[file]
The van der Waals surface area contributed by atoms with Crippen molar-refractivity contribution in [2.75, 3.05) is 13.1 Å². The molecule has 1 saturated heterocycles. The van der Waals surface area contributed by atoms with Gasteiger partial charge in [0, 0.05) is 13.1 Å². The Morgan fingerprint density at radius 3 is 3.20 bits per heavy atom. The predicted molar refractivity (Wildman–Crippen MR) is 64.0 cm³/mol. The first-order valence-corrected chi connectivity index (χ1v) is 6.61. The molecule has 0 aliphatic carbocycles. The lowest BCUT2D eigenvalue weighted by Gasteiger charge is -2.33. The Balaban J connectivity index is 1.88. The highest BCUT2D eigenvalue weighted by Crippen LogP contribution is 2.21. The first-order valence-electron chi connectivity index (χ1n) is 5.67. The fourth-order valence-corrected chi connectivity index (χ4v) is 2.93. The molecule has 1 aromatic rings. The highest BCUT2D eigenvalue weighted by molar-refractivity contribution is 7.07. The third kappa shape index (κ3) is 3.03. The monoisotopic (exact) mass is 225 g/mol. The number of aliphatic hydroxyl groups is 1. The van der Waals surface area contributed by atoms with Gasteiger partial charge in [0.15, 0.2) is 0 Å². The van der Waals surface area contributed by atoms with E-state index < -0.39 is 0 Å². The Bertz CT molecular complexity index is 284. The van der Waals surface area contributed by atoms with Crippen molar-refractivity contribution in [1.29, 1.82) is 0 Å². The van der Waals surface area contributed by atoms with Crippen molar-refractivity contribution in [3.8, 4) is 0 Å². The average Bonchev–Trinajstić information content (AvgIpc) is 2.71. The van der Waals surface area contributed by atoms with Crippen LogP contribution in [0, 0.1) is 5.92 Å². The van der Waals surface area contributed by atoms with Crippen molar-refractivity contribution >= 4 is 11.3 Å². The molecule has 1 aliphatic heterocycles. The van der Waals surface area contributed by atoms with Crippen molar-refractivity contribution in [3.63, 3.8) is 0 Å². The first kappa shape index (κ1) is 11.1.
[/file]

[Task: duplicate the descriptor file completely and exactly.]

The van der Waals surface area contributed by atoms with Crippen molar-refractivity contribution in [2.75, 3.05) is 13.1 Å². The molecule has 1 saturated heterocycles. The van der Waals surface area contributed by atoms with Gasteiger partial charge in [0, 0.05) is 13.1 Å². The Morgan fingerprint density at radius 3 is 3.20 bits per heavy atom. The predicted molar refractivity (Wildman–Crippen MR) is 64.0 cm³/mol. The first-order valence-corrected chi connectivity index (χ1v) is 6.61. The molecule has 0 aliphatic carbocycles. The lowest BCUT2D eigenvalue weighted by Gasteiger charge is -2.33. The Balaban J connectivity index is 1.88. The highest BCUT2D eigenvalue weighted by Crippen LogP contribution is 2.21. The first-order valence-electron chi connectivity index (χ1n) is 5.67. The fourth-order valence-corrected chi connectivity index (χ4v) is 2.93. The molecule has 1 aromatic rings. The highest BCUT2D eigenvalue weighted by molar-refractivity contribution is 7.07. The third kappa shape index (κ3) is 3.03. The monoisotopic (exact) mass is 225 g/mol. The number of aliphatic hydroxyl groups is 1. The van der Waals surface area contributed by atoms with Gasteiger partial charge in [0.15, 0.2) is 0 Å². The van der Waals surface area contributed by atoms with E-state index < -0.39 is 0 Å². The Bertz CT molecular complexity index is 284. The van der Waals surface area contributed by atoms with Crippen molar-refractivity contribution in [1.29, 1.82) is 0 Å². The van der Waals surface area contributed by atoms with Crippen molar-refractivity contribution in [3.8, 4) is 0 Å². The average Bonchev–Trinajstić information content (AvgIpc) is 2.71. The van der Waals surface area contributed by atoms with Crippen LogP contribution in [0, 0.1) is 5.92 Å². The van der Waals surface area contributed by atoms with Crippen molar-refractivity contribution >= 4 is 11.3 Å². The molecule has 1 aliphatic heterocycles. The van der Waals surface area contributed by atoms with Crippen molar-refractivity contribution in [3.63, 3.8) is 0 Å². The first kappa shape index (κ1) is 11.1.